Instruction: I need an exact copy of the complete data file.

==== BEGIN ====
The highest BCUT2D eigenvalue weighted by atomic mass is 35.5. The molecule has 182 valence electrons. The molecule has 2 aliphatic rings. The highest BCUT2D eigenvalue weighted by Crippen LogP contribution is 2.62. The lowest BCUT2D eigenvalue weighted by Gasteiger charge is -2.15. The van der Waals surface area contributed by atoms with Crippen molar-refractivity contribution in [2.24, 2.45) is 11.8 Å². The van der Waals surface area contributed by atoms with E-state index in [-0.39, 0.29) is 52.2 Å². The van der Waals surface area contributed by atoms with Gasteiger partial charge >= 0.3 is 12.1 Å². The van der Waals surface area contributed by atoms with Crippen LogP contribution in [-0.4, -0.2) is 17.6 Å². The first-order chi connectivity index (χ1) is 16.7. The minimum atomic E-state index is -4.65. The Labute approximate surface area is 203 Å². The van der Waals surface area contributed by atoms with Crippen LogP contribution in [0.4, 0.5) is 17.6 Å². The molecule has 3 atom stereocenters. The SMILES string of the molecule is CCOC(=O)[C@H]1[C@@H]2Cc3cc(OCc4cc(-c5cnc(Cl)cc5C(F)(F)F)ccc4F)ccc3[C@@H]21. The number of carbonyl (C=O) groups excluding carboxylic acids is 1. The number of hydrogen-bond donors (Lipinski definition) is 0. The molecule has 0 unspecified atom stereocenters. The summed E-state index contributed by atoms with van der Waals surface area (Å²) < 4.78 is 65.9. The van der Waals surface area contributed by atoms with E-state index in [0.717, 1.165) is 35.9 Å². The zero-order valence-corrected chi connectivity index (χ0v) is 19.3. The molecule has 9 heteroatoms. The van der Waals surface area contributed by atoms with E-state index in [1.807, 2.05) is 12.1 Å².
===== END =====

The highest BCUT2D eigenvalue weighted by atomic mass is 35.5. The molecule has 182 valence electrons. The molecule has 2 aliphatic rings. The highest BCUT2D eigenvalue weighted by Crippen LogP contribution is 2.62. The lowest BCUT2D eigenvalue weighted by Gasteiger charge is -2.15. The van der Waals surface area contributed by atoms with Crippen molar-refractivity contribution in [2.24, 2.45) is 11.8 Å². The van der Waals surface area contributed by atoms with E-state index in [-0.39, 0.29) is 52.2 Å². The van der Waals surface area contributed by atoms with Gasteiger partial charge >= 0.3 is 12.1 Å². The van der Waals surface area contributed by atoms with Crippen LogP contribution in [-0.4, -0.2) is 17.6 Å². The first-order chi connectivity index (χ1) is 16.7. The minimum atomic E-state index is -4.65. The Labute approximate surface area is 203 Å². The van der Waals surface area contributed by atoms with Crippen LogP contribution in [0.4, 0.5) is 17.6 Å². The molecule has 3 atom stereocenters. The SMILES string of the molecule is CCOC(=O)[C@H]1[C@@H]2Cc3cc(OCc4cc(-c5cnc(Cl)cc5C(F)(F)F)ccc4F)ccc3[C@@H]21. The number of carbonyl (C=O) groups excluding carboxylic acids is 1. The number of hydrogen-bond donors (Lipinski definition) is 0. The molecule has 0 unspecified atom stereocenters. The summed E-state index contributed by atoms with van der Waals surface area (Å²) < 4.78 is 65.9. The van der Waals surface area contributed by atoms with E-state index in [0.717, 1.165) is 35.9 Å². The zero-order valence-corrected chi connectivity index (χ0v) is 19.3. The molecule has 9 heteroatoms. The van der Waals surface area contributed by atoms with E-state index in [1.807, 2.05) is 12.1 Å².